If you’re thinking about a new, well-paying career, look no further than heating, ventilation and air conditioning. HVAC is one of the most rapidly growing careers you can find, according to the U.S. Bureau of Labor Statistics, which estimates positions in this field will increase by 13 percent by 2028.
There’s a few reasons why these careers are growing so quickly. One is homeowners tapping into government rebates to upgrade to more energy-efficient comfort systems. Then there’s the end of R-22 Freon® refrigerants, which affects old equipment. Lastly, there’s the red-hot housing market and a house shortage that’s driven a boost in new construction houses.
One of the top in-demand jobs is working as a HVAC technician. Discover about what they do, how to become one and about how much you can expect to earn.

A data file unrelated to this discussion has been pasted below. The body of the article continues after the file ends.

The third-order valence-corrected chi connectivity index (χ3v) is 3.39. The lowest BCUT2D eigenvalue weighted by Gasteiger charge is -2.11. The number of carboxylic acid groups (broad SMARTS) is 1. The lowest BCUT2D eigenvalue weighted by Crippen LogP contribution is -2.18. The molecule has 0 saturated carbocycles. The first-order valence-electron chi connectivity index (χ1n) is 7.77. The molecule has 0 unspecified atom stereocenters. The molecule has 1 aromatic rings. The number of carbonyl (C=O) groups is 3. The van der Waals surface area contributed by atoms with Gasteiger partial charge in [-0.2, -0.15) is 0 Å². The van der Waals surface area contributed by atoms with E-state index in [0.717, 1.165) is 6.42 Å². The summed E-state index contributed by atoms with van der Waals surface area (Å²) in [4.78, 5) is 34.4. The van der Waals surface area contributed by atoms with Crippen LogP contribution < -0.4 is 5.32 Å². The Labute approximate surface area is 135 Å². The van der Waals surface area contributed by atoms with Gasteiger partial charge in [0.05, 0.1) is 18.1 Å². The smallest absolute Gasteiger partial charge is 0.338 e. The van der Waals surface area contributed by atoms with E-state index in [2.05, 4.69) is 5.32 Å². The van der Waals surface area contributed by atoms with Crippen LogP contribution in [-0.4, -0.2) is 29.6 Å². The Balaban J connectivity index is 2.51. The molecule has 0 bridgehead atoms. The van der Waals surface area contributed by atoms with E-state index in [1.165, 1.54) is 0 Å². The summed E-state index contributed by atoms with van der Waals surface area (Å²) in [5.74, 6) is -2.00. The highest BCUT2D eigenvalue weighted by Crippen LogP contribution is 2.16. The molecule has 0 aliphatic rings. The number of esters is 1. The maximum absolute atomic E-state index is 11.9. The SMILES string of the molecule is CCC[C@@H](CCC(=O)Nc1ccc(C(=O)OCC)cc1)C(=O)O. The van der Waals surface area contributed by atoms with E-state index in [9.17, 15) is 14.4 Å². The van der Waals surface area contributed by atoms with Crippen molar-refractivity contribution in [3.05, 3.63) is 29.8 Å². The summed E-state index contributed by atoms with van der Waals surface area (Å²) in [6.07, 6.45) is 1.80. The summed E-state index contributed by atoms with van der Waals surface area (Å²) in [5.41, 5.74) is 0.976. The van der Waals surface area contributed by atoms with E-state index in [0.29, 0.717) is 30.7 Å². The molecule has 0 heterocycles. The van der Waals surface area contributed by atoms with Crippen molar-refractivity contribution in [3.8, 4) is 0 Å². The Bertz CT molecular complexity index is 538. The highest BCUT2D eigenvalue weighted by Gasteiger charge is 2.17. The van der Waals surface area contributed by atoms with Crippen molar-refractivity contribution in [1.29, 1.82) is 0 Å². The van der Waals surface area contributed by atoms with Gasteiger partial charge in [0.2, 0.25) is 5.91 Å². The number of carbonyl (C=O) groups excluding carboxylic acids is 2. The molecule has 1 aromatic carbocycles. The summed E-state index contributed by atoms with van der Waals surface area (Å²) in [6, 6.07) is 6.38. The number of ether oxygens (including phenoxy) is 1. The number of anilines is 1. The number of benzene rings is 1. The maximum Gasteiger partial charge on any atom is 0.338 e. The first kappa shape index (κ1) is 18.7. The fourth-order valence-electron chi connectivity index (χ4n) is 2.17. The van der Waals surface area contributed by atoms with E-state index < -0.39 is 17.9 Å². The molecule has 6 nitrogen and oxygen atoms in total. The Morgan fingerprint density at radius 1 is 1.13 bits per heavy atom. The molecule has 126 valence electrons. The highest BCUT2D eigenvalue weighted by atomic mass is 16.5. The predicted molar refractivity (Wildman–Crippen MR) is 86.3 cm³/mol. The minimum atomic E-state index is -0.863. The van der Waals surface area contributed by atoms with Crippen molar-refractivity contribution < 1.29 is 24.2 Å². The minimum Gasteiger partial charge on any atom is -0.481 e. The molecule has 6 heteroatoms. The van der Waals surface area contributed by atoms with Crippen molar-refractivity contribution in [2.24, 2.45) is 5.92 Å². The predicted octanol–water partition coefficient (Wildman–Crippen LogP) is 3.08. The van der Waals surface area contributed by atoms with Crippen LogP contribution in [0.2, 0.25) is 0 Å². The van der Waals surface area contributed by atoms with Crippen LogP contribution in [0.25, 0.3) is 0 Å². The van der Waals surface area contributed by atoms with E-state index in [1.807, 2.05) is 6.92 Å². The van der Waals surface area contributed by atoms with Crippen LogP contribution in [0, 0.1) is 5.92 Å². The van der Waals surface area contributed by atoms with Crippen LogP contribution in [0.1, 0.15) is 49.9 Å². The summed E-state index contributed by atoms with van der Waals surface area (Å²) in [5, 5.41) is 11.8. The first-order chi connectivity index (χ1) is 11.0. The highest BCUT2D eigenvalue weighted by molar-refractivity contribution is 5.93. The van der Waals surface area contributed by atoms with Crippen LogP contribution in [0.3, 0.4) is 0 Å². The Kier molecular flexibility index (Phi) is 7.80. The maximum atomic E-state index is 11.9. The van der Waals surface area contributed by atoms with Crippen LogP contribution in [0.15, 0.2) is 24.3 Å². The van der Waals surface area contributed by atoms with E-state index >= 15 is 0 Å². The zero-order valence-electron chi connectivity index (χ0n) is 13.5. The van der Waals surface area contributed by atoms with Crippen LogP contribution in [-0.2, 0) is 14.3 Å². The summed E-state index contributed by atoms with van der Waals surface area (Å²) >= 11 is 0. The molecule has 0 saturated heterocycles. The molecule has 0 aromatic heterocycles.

What Is an HVAC Technician?
A HVAC technician is a person who repairs, installs and maintains heating and cooling equipment. Most work with both homeowners and business owners. And, most important, you’ll be knowledgeable about:
Some are HVAC-R professionals, which means they also can take care of refrigeration.
Is HVAC a Hard Career?
While HVAC can be physically hard, it can also be extremely rewarding. As a technician you should be able to:
- Work in extreme settings, including tight or dirty spaces.
- Work in hot or cold areas since equipment is typically outdoors.
- Work evenings, weekends and overtime during peak demand.
One of the most common misconceptions about HVAC is that it’s a blue-collar career. You need a specific skill set, in-depth education and ongoing certification.
It’s a great career option if you want to:
- Not be saddled with excessive higher education debt.
- Avoid working at a desk or in an office.
- Have job security being sure your position can’t be outsourced.
- Become your own boss and run your own profitable business.
How to Become an HVAC Technician
To become an HVAC technician, you should have a high school diploma or GED, in addition to comprehensive training. Other more specialized (and higher paying) HVAC positions typically need extra education or endorsements.